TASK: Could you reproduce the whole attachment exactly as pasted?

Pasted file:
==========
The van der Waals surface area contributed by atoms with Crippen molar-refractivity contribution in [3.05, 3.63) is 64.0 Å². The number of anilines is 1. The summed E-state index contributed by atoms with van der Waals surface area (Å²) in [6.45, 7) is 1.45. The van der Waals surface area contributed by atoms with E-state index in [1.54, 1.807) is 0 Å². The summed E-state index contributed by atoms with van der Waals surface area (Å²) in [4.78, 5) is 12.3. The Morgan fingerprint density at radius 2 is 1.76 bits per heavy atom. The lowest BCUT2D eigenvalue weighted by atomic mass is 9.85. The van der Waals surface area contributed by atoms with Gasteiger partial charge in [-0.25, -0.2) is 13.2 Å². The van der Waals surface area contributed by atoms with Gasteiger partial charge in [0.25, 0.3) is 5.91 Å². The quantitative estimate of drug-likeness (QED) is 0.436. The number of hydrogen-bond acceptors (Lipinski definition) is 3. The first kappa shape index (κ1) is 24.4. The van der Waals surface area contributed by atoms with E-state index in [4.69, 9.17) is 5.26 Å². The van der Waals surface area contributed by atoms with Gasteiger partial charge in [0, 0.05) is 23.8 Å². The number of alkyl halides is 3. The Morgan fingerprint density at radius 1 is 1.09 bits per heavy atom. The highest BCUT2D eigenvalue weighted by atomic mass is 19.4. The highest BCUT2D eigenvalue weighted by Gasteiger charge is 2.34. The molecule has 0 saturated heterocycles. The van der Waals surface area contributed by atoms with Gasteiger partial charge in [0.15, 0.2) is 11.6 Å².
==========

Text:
The van der Waals surface area contributed by atoms with Crippen molar-refractivity contribution in [3.05, 3.63) is 64.0 Å². The number of anilines is 1. The summed E-state index contributed by atoms with van der Waals surface area (Å²) in [6.45, 7) is 1.45. The van der Waals surface area contributed by atoms with E-state index in [1.54, 1.807) is 0 Å². The summed E-state index contributed by atoms with van der Waals surface area (Å²) in [4.78, 5) is 12.3. The Morgan fingerprint density at radius 2 is 1.76 bits per heavy atom. The lowest BCUT2D eigenvalue weighted by atomic mass is 9.85. The van der Waals surface area contributed by atoms with Gasteiger partial charge in [-0.25, -0.2) is 13.2 Å². The van der Waals surface area contributed by atoms with Gasteiger partial charge in [0.25, 0.3) is 5.91 Å². The quantitative estimate of drug-likeness (QED) is 0.436. The number of hydrogen-bond acceptors (Lipinski definition) is 3. The first kappa shape index (κ1) is 24.4. The van der Waals surface area contributed by atoms with E-state index in [4.69, 9.17) is 5.26 Å². The van der Waals surface area contributed by atoms with Gasteiger partial charge in [0, 0.05) is 23.8 Å². The number of alkyl halides is 3. The Morgan fingerprint density at radius 1 is 1.09 bits per heavy atom. The highest BCUT2D eigenvalue weighted by atomic mass is 19.4. The highest BCUT2D eigenvalue weighted by Gasteiger charge is 2.34. The molecule has 0 saturated heterocycles. The van der Waals surface area contributed by atoms with Gasteiger partial charge in [0.15, 0.2) is 11.6 Å².